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 Post subject: Re: Noise Reduction Software
PostPosted: Fri Jul 31, 2020 12:00 am 
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Victor I
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I see no mention of stylus choice and so I will discuss it here.

I feel the best noise reduction can be achieved first by choice of the most appropriate stylus. Because there was never really a standard groove dimension during the 78 era, having multiple shaped stylii on hand to test for best s/n and minimal distortion on worn discs means that subsequent digital filtering may be as subtle as possible.


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 Post subject: Re: Noise Reduction Software
PostPosted: Fri Jul 31, 2020 7:35 am 
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Victor II
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So many audio formats, so little listening time!
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Governor Flyball wrote:
I see no mention of stylus choice and so I will discuss it here.

I feel the best noise reduction can be achieved first by choice of the most appropriate stylus. Because there was never really a standard groove dimension during the 78 era, having multiple shaped stylii on hand to test for best s/n and minimal distortion on worn discs means that subsequent digital filtering may be as subtle as possible.


I agree, this should be the absolute starting point for any transfer as it can make a huge difference as a stylus slopping around in a groove picks up less music but all the noise of skating around on the bottom of the groove. Also with very crackly 78's (HMV particularly) the choice of stylus can make a huge difference but as already said because nothing in this era was standard it really is hit and miss plus sometimes riding higher or lower in the groove can help to avoid worn areas of the groove walls. Trial and error is really the only way and then writing down a note of the best stylus size on the record cover for future reference.
I am interested in all forms of audio media including: gramophones, phonographs, wire recorders, the tefifon, reel to reel tapes, radiograms and radios.


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 Post subject: Re: Noise Reduction Software
PostPosted: Fri Jul 31, 2020 10:14 am 
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Victor III
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Yes, stylus choice must always be the starting point. That said, I find stylus choice almost always comes with a trade-off: reduced distortion at the cost of increased noise or vice versa. I generally opt for the lowest distortion, even at the expense of noisier play, because to a degree noise can be tamed by other means, but distortion is there permanently and, to my ear, is far the more offensive audible flaw.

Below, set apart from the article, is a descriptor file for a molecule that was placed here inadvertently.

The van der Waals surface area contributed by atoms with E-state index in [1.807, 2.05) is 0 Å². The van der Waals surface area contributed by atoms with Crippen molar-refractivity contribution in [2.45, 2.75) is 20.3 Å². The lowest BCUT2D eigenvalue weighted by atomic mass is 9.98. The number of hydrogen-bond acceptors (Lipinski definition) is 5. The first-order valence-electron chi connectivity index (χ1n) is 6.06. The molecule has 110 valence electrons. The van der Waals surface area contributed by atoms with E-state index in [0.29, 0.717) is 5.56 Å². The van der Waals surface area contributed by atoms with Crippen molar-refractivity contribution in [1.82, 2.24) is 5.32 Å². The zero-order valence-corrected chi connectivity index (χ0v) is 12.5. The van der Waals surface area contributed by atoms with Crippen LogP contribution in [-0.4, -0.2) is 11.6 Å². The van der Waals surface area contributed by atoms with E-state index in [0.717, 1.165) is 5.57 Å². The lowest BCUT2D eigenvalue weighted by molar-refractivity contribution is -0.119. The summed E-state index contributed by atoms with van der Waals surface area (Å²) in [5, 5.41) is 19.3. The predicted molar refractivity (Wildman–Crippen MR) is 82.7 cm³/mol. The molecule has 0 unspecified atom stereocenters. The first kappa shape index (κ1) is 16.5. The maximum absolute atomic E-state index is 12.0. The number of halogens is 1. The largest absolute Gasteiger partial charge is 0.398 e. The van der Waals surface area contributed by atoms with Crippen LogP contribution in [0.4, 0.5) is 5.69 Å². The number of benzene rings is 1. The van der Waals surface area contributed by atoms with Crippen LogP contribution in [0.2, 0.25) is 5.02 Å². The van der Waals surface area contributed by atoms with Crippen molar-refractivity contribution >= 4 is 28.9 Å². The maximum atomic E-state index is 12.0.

As to noise reduction software, I find that a very light application of "Click Repair" usually suffices to get rid of enough that I can finish the job manually. My goal, incidentally, is not to make things noise-free but rather to get the noise down to the point that I can normalize the file to a respectable listening level.


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 Post subject: Re: Noise Reduction Software
PostPosted: Sat Aug 01, 2020 5:09 pm 
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Victor Jr
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With regard to the level of noise to remove: My goal has been to have the music sound the same as when it was recorded in the studio.

Marc


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 Post subject: Re: Noise Reduction Software
PostPosted: Sun Aug 02, 2020 12:10 am 
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Victor III
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I have used Goldwave software for years. It's less expensive than most and it has a steep learning curve, but you watch this and see for yourself.

https://www.youtube.com/watch?v=X1-dQ1Y ... urlStudent
"You can't take the phonographs nor the money with you, but the contentment the phonographs bring may well make your life better, and happier lives make the world a better place."